The Human Resources of Software Companies

In the corporate environment, managers often refer to employees as “resources”. I believe that referring to people in this way is dehumanizing, and it irritates me. (“Bodies,” “heads,” “headcount,” and “hands” are some other ways managers refer to employees. These terms are marginally less irritating because they at least acknowledge that employees are living beings.)

I’m not one to take offense easily at casual, expedient, or conventional language that happens to be politically incorrect. The fact is that good managers think deeply about the acquisition, maintenance, improvement, and removal of the company’s resources and assets. They think deeply about how to extract maximum value from those resources and assets. When considering the human activities of a company, they may focus their planning and thinking on the quantities of skills and behaviors required to get a job done. Such managers may, for the sake of expediency, think and even talk about employees as the “human resources” to be hired, managed, trained or removed. They may think about how to extract maximum value from their employees. This is a useful, productive way of thinking, and there is nothing wrong with it.

I am irritated because hearing people referred to as “resources” reminds me of bad managers. Unfortunately, too many managers are so lazy as to assume that they need not think deeply about the hiring, management, training, or removal of their employees. Too many incompetent managers assume that employees can be acquired, exploited, maintained, improved, or removed in exactly the same way as equipment and other hard assets. Bad managers fail to distinguish properly between human and non-human “resources,” and this failure is reflected in their policies, communications, decisions, and actions, with destructive consequences.

In understanding the failure of this distinction, it is useful to consider how human and non-human resources are alike, how they differ, and what this means for resource managers.

Companies invest in ownership of facilities or equipment and in human resources (the salaries and benefits of employees). Unlike manufacturing companies, software companies invest more money in their employees than they do in any facilities or equipment. One would expect that employees are software companies’ most valued resources. Yet, this is not always reflected in their managerial policies, communications, or decisions. One would think that the “human resources” function at a software company is as important as the chief operating role in a manufacturing firm. Yet, this is not the case.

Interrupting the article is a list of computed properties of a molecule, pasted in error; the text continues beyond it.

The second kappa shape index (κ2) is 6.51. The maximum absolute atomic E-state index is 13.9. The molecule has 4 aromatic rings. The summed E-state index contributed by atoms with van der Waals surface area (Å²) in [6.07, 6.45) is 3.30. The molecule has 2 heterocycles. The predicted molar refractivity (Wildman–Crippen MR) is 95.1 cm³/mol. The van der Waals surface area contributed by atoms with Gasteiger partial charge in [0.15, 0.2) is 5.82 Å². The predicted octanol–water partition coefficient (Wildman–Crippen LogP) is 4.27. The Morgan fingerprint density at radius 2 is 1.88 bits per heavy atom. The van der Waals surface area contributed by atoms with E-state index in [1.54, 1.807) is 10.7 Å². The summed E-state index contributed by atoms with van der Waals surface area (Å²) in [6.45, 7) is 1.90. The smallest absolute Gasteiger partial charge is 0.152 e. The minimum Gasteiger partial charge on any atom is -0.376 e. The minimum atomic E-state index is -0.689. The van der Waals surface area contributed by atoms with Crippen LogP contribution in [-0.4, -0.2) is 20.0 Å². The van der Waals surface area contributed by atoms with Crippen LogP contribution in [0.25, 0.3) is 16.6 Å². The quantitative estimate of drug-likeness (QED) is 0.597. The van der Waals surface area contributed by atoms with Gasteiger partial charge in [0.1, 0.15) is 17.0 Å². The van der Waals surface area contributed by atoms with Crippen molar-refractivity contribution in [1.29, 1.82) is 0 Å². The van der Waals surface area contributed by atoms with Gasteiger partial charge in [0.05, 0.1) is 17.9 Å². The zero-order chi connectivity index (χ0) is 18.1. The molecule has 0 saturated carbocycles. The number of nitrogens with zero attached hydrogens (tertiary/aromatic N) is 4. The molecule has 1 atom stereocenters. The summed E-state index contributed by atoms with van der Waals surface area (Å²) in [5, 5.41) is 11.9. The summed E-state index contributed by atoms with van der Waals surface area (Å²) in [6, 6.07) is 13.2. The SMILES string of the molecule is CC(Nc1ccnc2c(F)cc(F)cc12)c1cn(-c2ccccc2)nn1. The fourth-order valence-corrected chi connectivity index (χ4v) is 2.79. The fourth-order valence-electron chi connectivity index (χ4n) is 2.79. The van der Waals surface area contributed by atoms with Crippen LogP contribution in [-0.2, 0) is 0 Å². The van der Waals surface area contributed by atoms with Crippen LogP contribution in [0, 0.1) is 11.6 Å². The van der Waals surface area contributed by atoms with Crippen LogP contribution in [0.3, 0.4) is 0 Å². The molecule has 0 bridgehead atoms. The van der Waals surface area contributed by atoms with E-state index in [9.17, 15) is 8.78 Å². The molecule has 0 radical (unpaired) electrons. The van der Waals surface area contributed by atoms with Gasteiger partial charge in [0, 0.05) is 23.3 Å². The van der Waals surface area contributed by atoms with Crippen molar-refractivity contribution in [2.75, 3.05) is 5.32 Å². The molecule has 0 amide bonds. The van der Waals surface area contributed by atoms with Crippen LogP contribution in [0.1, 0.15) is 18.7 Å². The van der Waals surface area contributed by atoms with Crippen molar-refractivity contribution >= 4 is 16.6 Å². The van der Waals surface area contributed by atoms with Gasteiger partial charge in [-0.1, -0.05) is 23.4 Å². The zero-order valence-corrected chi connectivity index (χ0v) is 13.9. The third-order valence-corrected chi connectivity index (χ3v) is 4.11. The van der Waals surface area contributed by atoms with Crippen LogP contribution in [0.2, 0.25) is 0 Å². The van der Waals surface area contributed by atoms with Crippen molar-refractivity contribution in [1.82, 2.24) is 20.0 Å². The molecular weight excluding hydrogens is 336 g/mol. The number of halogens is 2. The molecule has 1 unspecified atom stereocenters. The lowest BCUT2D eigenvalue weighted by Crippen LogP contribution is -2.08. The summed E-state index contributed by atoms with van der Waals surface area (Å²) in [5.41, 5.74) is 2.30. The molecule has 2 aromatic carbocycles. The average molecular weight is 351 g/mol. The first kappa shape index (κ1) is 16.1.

Factory managers are trained and funded for the care and maintenance of their machinery. They may derive benefit in upgrading or improving their machinery, to maintain or increase its value, instead of replacing it. Unfortunately, software managers are not necessarily trained or funded for the care and maintenance of their employees. Indeed, Microsoft and other software companies have been criticized for chewing software engineers up and spitting them out. To the extent this criticism is warranted, it reflects a tragic ignorance of the fact that people can be “upgraded” and “improved” in ways that machines cannot. People can be trained, and properly-trained people have greater value to the company. And the amazing thing is that many “human resources” are self-motivated to increase their value to the company, through training and other forms of self development.

A factory manager seeking to improve a machine’s productivity quickly reaches diminishing returns on his investment. Meanwhile, as Ware Myers noted in his 1998 article, Why Software Developers Refuse to Improve, the most productive software engineer in an organization may be 20 times more productive than the least. Yet he or she is almost never paid 20 times as much. What this means is that investments in various kinds of employee development have enormous potential returns.

A key management function in any company must be to eliminate the destruction of value. A machine that overheats, explodes, or consistently produces defective products should be repaired or, if irreparable, replaced. Similarly, a software engineer who consistently introduces defects or limitations to the product, or who poisons the work environment, should be trained or, if absolutely necessary, terminated. Yet, software managers are rarely trained to recognize or correct the destruction of value by employees. And they are rarely trained to remove chronic destroyers of value.

The best a machine can do is produce a high-quality product. But the best software engineer not only produces high-quality products, he or she seeks creative ways to produce higher-quality and more valuable products. Machines cannot repair or improve other machines, but some software engineering leaders can train or motivate other engineers to improve the quality and value of their work. When management stifles such creativity or leadership, it is not only a grave injustice to those leaders, it is detrimental to the company as a whole. Managers should encourage and reward such leadership and find ways to direct it productively.

The punishment of calculated risks, especially those resulting in failure, is the key symptom of an environment that stifles creativity. And corporate complacency, systemic satisfaction with the status quo, is the key symptom of an environment that stifles leadership.

A corporation that treats its employees like machines, to be bought and overworked until they break, handicaps itself, and no self-respecting capitalist should finance it.

Tags: Business, Philosophy

Created at: 30 December 2006 12:12 AM